The only negative comment about the VFR’s tranny is that hurried, high-rev upshifts from first gear didn’t always make it to second gear. “You need to be deliberate or you will be revving in neutral,” notes guest rider Glenn Giardinelli. And although the Honda is equipped with a slipper clutch to ease downshifts, it isn’t as slippery as the CBR1000RR’s or other literbikes.
The K1300’s gearbox is quite good, aided on our test bike by the optional Gear Shift Assistant that allows upshifts without using the clutch or backing off the throttle. But Pete noted notchy downshifting and says it lacks the refined quality found in the Honda’s gearbox.
The shaft-drive systems on both bikes suffer more driveline lash than a chain- or belt-driven bike, although it’s only really noticed when the bikes are being caned on a twisty road. Otherwise, these are exceptional shafties, with only a hint of jacking the rear suspension. The VFR’s engine uses stacked transmission shafts to keep the powerplant as short as possible, and this enables deployment of a long swingarm to reduce shaft-drive jacking within an acceptably short 60.8-inch wheelbase.
One thing Honda really nailed with the VFR is its neutral and natural demeanor, giving a rider confidence to take control of any situation after only a few revolutions of its wheels.
“Though Honda says the bike weighs 591 pounds ready to ride, initial steering effort and overall handling qualities belie the nearly 600 pounds,” Pete explains. “The VFR is responsive to the slightest steering or body language input, yet it’s not skittish. And it’s as stable mid-corner as the rock-steady K13S.”
The K1300S’s wheelbase stretches about 1.5 inches beyond the VFR’s, but the bike feels even longer than that. Partially to blame is the K’s oddball Duolever fork which is positioned at a lazy 29.6-degree rake angle. Contrast that with the sportier 25.3 degrees of the Honda’s inverted telescopic fork. Trail numbers are nearly identical, with the K’s 3mm greater than the VFR’s 101mm.
On the road, the VFR feels wieldier in most circumstances, particularly during low-speed maneuvers and on tight canyon roads. It’s the more agile machine despite carrying about 30 extra pounds – it feels like a much lighter bike than it appears on a spec chart. Front-end feel isn’t quite on par with a pure sportbike, but feedback is delivered clearer than with the BMW’s Duolever unit.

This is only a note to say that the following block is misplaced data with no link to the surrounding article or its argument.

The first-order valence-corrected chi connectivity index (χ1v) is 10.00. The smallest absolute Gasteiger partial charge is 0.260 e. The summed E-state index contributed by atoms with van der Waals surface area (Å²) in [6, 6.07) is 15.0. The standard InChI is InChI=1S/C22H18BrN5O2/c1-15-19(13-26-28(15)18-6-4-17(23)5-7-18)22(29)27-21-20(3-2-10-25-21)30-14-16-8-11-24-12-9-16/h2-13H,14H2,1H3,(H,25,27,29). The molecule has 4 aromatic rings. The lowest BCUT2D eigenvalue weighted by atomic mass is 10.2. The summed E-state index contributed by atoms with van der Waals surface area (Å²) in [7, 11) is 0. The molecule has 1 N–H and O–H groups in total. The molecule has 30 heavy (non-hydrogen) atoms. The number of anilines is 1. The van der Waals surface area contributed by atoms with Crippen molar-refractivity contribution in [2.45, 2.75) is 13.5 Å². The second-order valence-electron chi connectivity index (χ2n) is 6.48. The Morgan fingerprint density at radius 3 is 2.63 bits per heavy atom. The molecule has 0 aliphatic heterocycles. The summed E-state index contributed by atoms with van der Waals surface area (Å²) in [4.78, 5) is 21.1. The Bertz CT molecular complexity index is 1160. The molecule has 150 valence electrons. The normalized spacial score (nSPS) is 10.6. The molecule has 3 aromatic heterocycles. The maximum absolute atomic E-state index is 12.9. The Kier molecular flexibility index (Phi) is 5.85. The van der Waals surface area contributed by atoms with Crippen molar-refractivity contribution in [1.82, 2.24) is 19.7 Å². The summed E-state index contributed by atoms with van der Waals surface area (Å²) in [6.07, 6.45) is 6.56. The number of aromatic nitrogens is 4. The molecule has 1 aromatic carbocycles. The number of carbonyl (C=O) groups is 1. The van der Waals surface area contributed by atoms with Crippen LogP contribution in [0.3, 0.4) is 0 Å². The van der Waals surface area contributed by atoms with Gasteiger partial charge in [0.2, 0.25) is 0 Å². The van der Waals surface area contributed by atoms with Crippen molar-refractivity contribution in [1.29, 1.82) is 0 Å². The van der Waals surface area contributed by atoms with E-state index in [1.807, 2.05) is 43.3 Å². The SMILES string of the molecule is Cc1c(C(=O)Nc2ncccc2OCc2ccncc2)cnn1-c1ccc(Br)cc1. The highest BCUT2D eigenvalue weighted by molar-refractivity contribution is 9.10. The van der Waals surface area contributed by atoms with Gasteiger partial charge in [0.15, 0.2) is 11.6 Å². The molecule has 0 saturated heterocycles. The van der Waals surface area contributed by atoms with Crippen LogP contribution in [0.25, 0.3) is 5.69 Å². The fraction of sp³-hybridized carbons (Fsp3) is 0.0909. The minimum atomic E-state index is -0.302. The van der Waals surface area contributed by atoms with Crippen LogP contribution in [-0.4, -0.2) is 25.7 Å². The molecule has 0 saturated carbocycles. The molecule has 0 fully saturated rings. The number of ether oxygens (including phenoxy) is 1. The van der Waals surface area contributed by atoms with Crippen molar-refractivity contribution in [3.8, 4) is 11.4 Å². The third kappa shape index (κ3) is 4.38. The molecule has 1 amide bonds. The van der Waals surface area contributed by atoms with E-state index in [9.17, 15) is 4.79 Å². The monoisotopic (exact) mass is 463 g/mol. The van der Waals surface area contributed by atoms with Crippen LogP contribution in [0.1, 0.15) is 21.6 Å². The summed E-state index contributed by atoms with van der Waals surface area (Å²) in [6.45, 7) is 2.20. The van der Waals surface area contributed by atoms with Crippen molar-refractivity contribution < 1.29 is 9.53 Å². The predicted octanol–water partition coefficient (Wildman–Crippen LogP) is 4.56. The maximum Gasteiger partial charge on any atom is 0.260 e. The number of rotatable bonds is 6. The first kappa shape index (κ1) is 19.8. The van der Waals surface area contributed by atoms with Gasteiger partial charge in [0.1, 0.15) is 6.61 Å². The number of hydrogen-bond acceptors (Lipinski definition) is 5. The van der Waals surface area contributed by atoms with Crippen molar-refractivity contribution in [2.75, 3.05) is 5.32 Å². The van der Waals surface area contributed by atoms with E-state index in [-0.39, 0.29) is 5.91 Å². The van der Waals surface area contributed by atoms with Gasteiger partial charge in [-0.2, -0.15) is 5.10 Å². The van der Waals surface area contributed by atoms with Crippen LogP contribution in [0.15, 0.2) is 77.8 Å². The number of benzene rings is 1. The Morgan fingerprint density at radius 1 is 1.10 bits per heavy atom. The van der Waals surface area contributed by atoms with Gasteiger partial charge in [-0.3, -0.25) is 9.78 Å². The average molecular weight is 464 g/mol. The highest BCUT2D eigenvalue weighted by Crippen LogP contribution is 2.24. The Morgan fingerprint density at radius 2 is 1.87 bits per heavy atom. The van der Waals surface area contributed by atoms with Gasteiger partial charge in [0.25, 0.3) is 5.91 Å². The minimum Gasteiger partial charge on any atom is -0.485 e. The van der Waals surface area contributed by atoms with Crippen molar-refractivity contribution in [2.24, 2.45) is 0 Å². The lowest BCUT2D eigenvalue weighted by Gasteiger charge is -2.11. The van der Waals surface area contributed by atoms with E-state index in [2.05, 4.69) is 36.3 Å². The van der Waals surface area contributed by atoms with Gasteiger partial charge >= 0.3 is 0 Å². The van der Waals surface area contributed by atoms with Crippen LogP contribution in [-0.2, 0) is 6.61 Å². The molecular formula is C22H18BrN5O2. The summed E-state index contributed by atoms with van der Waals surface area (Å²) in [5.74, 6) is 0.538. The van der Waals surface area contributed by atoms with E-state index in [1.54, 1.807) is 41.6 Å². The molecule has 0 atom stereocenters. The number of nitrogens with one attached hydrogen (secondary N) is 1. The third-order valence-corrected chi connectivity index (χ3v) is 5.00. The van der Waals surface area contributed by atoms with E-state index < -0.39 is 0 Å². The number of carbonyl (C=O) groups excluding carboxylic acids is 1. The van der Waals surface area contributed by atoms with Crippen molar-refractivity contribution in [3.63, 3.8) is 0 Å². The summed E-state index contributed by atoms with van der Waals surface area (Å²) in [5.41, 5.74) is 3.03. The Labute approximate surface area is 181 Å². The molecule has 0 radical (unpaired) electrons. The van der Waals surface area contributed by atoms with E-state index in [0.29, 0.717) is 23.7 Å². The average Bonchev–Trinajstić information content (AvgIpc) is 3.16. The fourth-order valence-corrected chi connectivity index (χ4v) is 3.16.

“It takes on canyon roads with what I’d estimate to be 85% of the ability of a Gixxer 1000,” says Giardinelli, owner of a GSX-R1000.
The K13’s forte is in fast, sweeping curves where its lanky chassis geometry provides for exceptional stability. And when we say it corners as if on rails, we mean it doesn’t really want to deviate from its course when at higher speeds. A twisty mountain road will tire the Beemer rider quicker than a Honda pilot, but the K13 is nevertheless spritely enough to scythe canyons with supersport-mounted buddies. Ground clearance on both bikes is quite good, but the Honda has a slight edge with its higher footpegs.
Ergonomics are an important consideration for a long-distance ally, and both bikes are set up to be comfortable but sporty. The Viffer’s riding position is very neutral, with just a slight lean forward to the high-mounted clip-on handlebars. A K13 rider has a bit more of a stretch to the bars, which fit tall riders fine but places pressure on the wrists of shorter riders like Pete: “I prefer the Honda’s more upright clip-ons to the BMW’s lower bar. Riding the Beemer, my hands and wrists would protest after a while, but not so on the VFR.”
Seat design is always going to be a compromise, especially on a sporty bike like these. A wide, thick seat offers more comfort but is awkward at low speeds and when sport riding. The VFR’s 32.1-inch seat is claimed to be just 0.2 inch lower than the K1300’s, but it’s so narrow at the fuel tank junction that it feels even lower than that. The 5-foot-6-inch Giardinelli appreciated the easy reach to the ground, but he whined that the seat is too narrow for good support when he sits close to the tank while sport riding. Longer-armed riders are able to sit back on the seat’s supportive wider section and were pleased with the comfort.
The BMW’s thicker seat padding and slightly lower footpegs supply about an inch more legroom than the Honda, making it a better fit for those with gangly legs. Short riders might want to order the accessory low seat (31.1 Inches) that is a no-charge option when buying new.
Considering their svelte fairings and moderately low windscreens, both bikes do a surprisingly good job at protecting riders from the elements without using wide bodywork or barn-door windshields. Our shorter test riders were happy with the available shelter, but taller riders receive moderate helmet-level windblast. The VFR has an optional windscreen extension accessory that should provide a bigger bubble of unstirred air. The Honda’s layered body panels perform well at routing hot air away from its rider.
BMW’s K1300S has a comfortably sporty riding position.